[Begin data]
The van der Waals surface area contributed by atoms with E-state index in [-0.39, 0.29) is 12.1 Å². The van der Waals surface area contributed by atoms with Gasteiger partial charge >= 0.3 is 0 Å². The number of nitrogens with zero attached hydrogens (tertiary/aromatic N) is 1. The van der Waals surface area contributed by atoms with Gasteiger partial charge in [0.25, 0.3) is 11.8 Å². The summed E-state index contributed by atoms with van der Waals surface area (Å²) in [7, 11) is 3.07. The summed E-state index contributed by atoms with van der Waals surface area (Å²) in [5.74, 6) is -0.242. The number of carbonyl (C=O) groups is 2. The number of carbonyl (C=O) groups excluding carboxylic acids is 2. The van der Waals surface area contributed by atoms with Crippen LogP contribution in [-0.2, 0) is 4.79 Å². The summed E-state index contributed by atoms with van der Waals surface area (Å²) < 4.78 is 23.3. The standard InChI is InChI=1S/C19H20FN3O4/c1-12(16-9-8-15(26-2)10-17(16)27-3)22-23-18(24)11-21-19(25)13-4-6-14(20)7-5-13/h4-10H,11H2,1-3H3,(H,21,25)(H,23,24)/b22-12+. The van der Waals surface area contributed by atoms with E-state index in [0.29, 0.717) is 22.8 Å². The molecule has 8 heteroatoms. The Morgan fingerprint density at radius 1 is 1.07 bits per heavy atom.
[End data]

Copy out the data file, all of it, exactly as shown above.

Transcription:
The van der Waals surface area contributed by atoms with E-state index in [-0.39, 0.29) is 12.1 Å². The van der Waals surface area contributed by atoms with Gasteiger partial charge >= 0.3 is 0 Å². The number of nitrogens with zero attached hydrogens (tertiary/aromatic N) is 1. The van der Waals surface area contributed by atoms with Gasteiger partial charge in [0.25, 0.3) is 11.8 Å². The summed E-state index contributed by atoms with van der Waals surface area (Å²) in [7, 11) is 3.07. The summed E-state index contributed by atoms with van der Waals surface area (Å²) in [5.74, 6) is -0.242. The number of carbonyl (C=O) groups is 2. The number of carbonyl (C=O) groups excluding carboxylic acids is 2. The van der Waals surface area contributed by atoms with Crippen LogP contribution in [-0.2, 0) is 4.79 Å². The summed E-state index contributed by atoms with van der Waals surface area (Å²) < 4.78 is 23.3. The standard InChI is InChI=1S/C19H20FN3O4/c1-12(16-9-8-15(26-2)10-17(16)27-3)22-23-18(24)11-21-19(25)13-4-6-14(20)7-5-13/h4-10H,11H2,1-3H3,(H,21,25)(H,23,24)/b22-12+. The van der Waals surface area contributed by atoms with E-state index in [0.29, 0.717) is 22.8 Å². The molecule has 8 heteroatoms. The Morgan fingerprint density at radius 1 is 1.07 bits per heavy atom.